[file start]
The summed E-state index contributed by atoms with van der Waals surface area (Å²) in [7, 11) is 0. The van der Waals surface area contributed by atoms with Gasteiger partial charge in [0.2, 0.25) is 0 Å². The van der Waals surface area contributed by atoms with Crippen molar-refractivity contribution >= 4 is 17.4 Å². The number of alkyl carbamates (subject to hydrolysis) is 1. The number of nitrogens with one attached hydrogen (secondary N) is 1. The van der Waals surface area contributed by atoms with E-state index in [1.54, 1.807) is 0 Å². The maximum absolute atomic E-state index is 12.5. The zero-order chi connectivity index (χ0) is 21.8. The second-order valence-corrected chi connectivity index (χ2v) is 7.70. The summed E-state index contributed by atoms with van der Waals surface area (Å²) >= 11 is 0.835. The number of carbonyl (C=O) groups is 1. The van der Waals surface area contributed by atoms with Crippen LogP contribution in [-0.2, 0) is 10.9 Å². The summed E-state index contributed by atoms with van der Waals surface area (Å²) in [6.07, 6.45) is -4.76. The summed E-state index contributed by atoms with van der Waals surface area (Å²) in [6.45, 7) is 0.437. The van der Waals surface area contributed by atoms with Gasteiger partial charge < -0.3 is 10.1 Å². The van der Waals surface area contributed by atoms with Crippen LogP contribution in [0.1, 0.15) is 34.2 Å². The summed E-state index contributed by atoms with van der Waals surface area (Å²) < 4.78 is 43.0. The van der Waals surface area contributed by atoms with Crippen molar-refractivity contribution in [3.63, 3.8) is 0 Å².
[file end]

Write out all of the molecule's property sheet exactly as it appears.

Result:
The summed E-state index contributed by atoms with van der Waals surface area (Å²) in [7, 11) is 0. The van der Waals surface area contributed by atoms with Gasteiger partial charge in [0.2, 0.25) is 0 Å². The van der Waals surface area contributed by atoms with Crippen molar-refractivity contribution >= 4 is 17.4 Å². The number of alkyl carbamates (subject to hydrolysis) is 1. The number of nitrogens with one attached hydrogen (secondary N) is 1. The van der Waals surface area contributed by atoms with E-state index in [1.54, 1.807) is 0 Å². The maximum absolute atomic E-state index is 12.5. The zero-order chi connectivity index (χ0) is 21.8. The second-order valence-corrected chi connectivity index (χ2v) is 7.70. The summed E-state index contributed by atoms with van der Waals surface area (Å²) >= 11 is 0.835. The number of carbonyl (C=O) groups is 1. The van der Waals surface area contributed by atoms with Crippen LogP contribution in [-0.2, 0) is 10.9 Å². The summed E-state index contributed by atoms with van der Waals surface area (Å²) in [6.07, 6.45) is -4.76. The summed E-state index contributed by atoms with van der Waals surface area (Å²) in [6.45, 7) is 0.437. The van der Waals surface area contributed by atoms with Gasteiger partial charge < -0.3 is 10.1 Å². The van der Waals surface area contributed by atoms with Crippen LogP contribution in [0.1, 0.15) is 34.2 Å². The summed E-state index contributed by atoms with van der Waals surface area (Å²) < 4.78 is 43.0. The van der Waals surface area contributed by atoms with Crippen molar-refractivity contribution in [3.63, 3.8) is 0 Å².